san (gr) - ancient letter S + santo (it) - saint + Angelus: 'et concepit de Spiritu Sancto' (l) - 'and she conceived of the Holy Ghost'.
Vauxhall - locality in London (a popular pleasure resort on the bank of the Thames) + Joyce's note: 'An actress 'Then he has been so wonderful'' → Daily Sketch 14 Dec 1922: 'Petition for Reprieve of Bywaters is Ready To-Day': 'Miss Sheila Courtenay, who is appearing in "The Cat and the Canary" at the Shaftsbury Theatre, put the same view: "I do sincerely hope," she said, "that Bywaters will not be hanged. He is very young, and was egged on by a woman older than himself to do what he did. And then he has been so wonderful in his behaviour at the Old Bailey"'.
boards - the stage of a theatre
noted - well known by reputation, eminent
stagey - having characteristics of stage, theatrical
executioner - one who carries a sentence or judgement into effect, the official who carries out a sentence of death + electioneer - one who manages elections, who uses arts or influence to secure the return of a candidate.
waste basket - a basket (or box) into which waste paper is thrown; also fig. + (notebook 1922-23): 'vestpocket typewriter' → Evening Standard 9 Jan 1923, 8/3: 'Miniature Typewriter Weighs 1oz and goes into the Waistcoat Pocket' + Joyce's levels: she has been [4calledA>callit<A4] by a noted [4 <A>elocution<A> 4][4 < critic> elecutioner 4] a [4 <A>waistpocket<A> wastepacket 4] [4 < Siddons> Sittons.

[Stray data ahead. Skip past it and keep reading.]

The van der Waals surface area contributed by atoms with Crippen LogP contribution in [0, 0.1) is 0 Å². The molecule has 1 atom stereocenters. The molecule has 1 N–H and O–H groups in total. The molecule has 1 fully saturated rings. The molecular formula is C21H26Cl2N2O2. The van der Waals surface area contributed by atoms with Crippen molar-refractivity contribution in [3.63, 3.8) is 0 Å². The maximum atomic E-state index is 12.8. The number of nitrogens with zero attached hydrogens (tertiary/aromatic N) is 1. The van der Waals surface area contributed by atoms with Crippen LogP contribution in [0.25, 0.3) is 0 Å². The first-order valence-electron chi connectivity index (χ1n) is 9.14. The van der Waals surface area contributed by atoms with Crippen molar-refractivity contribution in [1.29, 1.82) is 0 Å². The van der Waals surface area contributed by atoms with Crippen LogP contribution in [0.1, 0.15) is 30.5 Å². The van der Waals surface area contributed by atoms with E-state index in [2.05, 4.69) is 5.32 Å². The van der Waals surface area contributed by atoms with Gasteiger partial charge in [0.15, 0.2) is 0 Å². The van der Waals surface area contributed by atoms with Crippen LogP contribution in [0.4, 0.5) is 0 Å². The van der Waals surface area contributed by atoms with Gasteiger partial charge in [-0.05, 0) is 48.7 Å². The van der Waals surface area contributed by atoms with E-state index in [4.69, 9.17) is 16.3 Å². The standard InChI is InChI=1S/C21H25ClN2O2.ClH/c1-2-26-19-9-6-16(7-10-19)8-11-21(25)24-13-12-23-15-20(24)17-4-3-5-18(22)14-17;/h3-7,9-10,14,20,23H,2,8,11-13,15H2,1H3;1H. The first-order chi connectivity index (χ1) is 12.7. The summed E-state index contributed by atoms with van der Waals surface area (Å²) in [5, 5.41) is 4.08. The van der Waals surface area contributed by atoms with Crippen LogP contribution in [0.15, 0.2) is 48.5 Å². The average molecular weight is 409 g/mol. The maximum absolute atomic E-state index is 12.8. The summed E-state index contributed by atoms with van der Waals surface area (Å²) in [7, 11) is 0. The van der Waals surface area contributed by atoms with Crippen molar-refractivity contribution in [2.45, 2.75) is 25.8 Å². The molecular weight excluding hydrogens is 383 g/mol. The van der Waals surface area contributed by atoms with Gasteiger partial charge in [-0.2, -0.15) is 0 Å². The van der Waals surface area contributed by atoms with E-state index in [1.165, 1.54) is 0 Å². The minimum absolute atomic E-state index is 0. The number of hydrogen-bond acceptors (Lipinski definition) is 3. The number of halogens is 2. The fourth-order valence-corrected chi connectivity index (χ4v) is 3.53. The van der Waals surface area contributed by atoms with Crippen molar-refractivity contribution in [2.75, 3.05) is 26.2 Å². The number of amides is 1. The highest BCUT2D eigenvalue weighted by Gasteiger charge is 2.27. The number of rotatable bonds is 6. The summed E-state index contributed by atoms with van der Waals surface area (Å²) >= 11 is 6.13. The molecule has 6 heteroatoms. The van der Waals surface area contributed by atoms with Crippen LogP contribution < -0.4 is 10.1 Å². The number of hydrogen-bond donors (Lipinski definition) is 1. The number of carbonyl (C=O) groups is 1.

Siddons, Sarah (1755-1831) - English actress. Her tragic question, "Will it wash?," is at 290.19 (Glasheen, Adaline / Third census of Finnegans wake).
west end - the theatres of the west end (part of London) + WEST END - The fashionable Western district of central London.
"beauty parlour" is slang for brothel + (notebook 1922-23): 'beauty parlour' + FDV: A leading coming actress who has been called by 1 critic a vestpocket Siddons was interviewed in a beauty parlour and while righting her cartwheel hat, said: she hoped he would be acquitted and get an Xmas pardon as the world had been unkind to him: Then he has been so truly wonderful she added.
parlour - an elegantly or showily fitted apartment, for some special business or trade use.
Peter: Dublin Fragments, Social and Historic 156: (of 18th century shopping) 'What do we know of... grandierells, cherry-derries, and cutfee handkerchiefs? All forgotten terms'.